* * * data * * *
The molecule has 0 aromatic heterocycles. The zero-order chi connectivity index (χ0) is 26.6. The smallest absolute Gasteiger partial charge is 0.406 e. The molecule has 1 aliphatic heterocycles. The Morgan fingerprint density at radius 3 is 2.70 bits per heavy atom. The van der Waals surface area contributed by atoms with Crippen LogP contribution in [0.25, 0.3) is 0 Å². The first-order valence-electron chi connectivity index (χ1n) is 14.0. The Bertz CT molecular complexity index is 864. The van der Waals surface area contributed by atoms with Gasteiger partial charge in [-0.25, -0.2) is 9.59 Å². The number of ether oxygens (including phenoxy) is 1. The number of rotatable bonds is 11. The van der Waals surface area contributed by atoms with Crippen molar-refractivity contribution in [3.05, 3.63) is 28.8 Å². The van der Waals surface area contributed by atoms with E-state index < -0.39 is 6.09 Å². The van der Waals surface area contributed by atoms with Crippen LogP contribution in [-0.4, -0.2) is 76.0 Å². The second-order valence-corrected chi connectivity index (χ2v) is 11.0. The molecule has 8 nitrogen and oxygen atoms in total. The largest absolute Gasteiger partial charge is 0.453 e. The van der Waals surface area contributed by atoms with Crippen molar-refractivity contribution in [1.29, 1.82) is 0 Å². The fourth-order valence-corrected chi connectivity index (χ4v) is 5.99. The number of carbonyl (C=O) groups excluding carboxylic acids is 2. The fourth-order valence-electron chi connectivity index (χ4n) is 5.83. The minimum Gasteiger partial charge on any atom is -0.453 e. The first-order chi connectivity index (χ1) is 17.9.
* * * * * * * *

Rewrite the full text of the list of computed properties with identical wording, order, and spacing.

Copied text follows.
The molecule has 0 aromatic heterocycles. The zero-order chi connectivity index (χ0) is 26.6. The smallest absolute Gasteiger partial charge is 0.406 e. The molecule has 1 aliphatic heterocycles. The Morgan fingerprint density at radius 3 is 2.70 bits per heavy atom. The van der Waals surface area contributed by atoms with Crippen LogP contribution in [0.25, 0.3) is 0 Å². The first-order valence-electron chi connectivity index (χ1n) is 14.0. The Bertz CT molecular complexity index is 864. The van der Waals surface area contributed by atoms with Gasteiger partial charge in [-0.25, -0.2) is 9.59 Å². The number of ether oxygens (including phenoxy) is 1. The number of rotatable bonds is 11. The van der Waals surface area contributed by atoms with Crippen molar-refractivity contribution in [3.05, 3.63) is 28.8 Å². The van der Waals surface area contributed by atoms with E-state index < -0.39 is 6.09 Å². The van der Waals surface area contributed by atoms with Crippen LogP contribution in [-0.4, -0.2) is 76.0 Å². The second-order valence-corrected chi connectivity index (χ2v) is 11.0. The molecule has 8 nitrogen and oxygen atoms in total. The largest absolute Gasteiger partial charge is 0.453 e. The van der Waals surface area contributed by atoms with Crippen molar-refractivity contribution in [1.29, 1.82) is 0 Å². The fourth-order valence-corrected chi connectivity index (χ4v) is 5.99. The number of carbonyl (C=O) groups excluding carboxylic acids is 2. The fourth-order valence-electron chi connectivity index (χ4n) is 5.83. The minimum Gasteiger partial charge on any atom is -0.453 e. The first-order chi connectivity index (χ1) is 17.9.